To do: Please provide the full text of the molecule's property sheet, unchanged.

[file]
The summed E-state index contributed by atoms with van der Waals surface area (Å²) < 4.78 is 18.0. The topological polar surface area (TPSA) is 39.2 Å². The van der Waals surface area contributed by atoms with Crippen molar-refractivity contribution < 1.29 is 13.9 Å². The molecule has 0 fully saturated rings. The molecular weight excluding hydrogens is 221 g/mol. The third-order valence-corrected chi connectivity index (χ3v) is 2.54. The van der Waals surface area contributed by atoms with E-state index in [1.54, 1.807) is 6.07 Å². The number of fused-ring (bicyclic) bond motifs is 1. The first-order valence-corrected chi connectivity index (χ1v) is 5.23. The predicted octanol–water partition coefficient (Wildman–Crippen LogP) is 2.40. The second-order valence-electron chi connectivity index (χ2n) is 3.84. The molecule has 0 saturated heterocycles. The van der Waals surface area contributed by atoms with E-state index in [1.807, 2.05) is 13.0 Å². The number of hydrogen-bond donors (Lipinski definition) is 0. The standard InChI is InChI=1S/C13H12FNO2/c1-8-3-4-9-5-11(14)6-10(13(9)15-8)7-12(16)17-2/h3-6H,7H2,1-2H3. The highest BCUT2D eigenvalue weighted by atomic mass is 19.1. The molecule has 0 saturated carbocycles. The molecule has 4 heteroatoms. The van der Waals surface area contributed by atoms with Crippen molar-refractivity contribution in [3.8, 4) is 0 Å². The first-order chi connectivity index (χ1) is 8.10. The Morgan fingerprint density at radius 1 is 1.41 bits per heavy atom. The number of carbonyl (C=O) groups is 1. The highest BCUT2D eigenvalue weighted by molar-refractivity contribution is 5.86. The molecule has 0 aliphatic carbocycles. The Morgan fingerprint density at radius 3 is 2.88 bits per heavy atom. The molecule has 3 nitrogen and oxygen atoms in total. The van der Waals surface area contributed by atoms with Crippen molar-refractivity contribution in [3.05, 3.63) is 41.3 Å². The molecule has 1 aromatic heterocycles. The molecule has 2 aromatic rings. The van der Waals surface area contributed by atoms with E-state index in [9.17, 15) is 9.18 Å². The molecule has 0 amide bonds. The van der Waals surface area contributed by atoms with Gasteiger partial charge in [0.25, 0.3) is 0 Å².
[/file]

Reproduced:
The summed E-state index contributed by atoms with van der Waals surface area (Å²) < 4.78 is 18.0. The topological polar surface area (TPSA) is 39.2 Å². The van der Waals surface area contributed by atoms with Crippen molar-refractivity contribution < 1.29 is 13.9 Å². The molecule has 0 fully saturated rings. The molecular weight excluding hydrogens is 221 g/mol. The third-order valence-corrected chi connectivity index (χ3v) is 2.54. The van der Waals surface area contributed by atoms with E-state index in [1.54, 1.807) is 6.07 Å². The number of fused-ring (bicyclic) bond motifs is 1. The first-order valence-corrected chi connectivity index (χ1v) is 5.23. The predicted octanol–water partition coefficient (Wildman–Crippen LogP) is 2.40. The second-order valence-electron chi connectivity index (χ2n) is 3.84. The molecule has 0 saturated heterocycles. The van der Waals surface area contributed by atoms with E-state index in [1.807, 2.05) is 13.0 Å². The number of hydrogen-bond donors (Lipinski definition) is 0. The standard InChI is InChI=1S/C13H12FNO2/c1-8-3-4-9-5-11(14)6-10(13(9)15-8)7-12(16)17-2/h3-6H,7H2,1-2H3. The highest BCUT2D eigenvalue weighted by atomic mass is 19.1. The molecule has 0 saturated carbocycles. The molecule has 4 heteroatoms. The van der Waals surface area contributed by atoms with Crippen molar-refractivity contribution in [3.8, 4) is 0 Å². The first-order chi connectivity index (χ1) is 8.10. The Morgan fingerprint density at radius 1 is 1.41 bits per heavy atom. The number of carbonyl (C=O) groups is 1. The highest BCUT2D eigenvalue weighted by molar-refractivity contribution is 5.86. The molecule has 0 aliphatic carbocycles. The Morgan fingerprint density at radius 3 is 2.88 bits per heavy atom. The molecule has 3 nitrogen and oxygen atoms in total. The van der Waals surface area contributed by atoms with Crippen molar-refractivity contribution in [3.05, 3.63) is 41.3 Å². The molecule has 1 aromatic heterocycles. The molecule has 2 aromatic rings. The van der Waals surface area contributed by atoms with E-state index in [9.17, 15) is 9.18 Å². The molecule has 0 amide bonds. The van der Waals surface area contributed by atoms with Gasteiger partial charge in [0.25, 0.3) is 0 Å².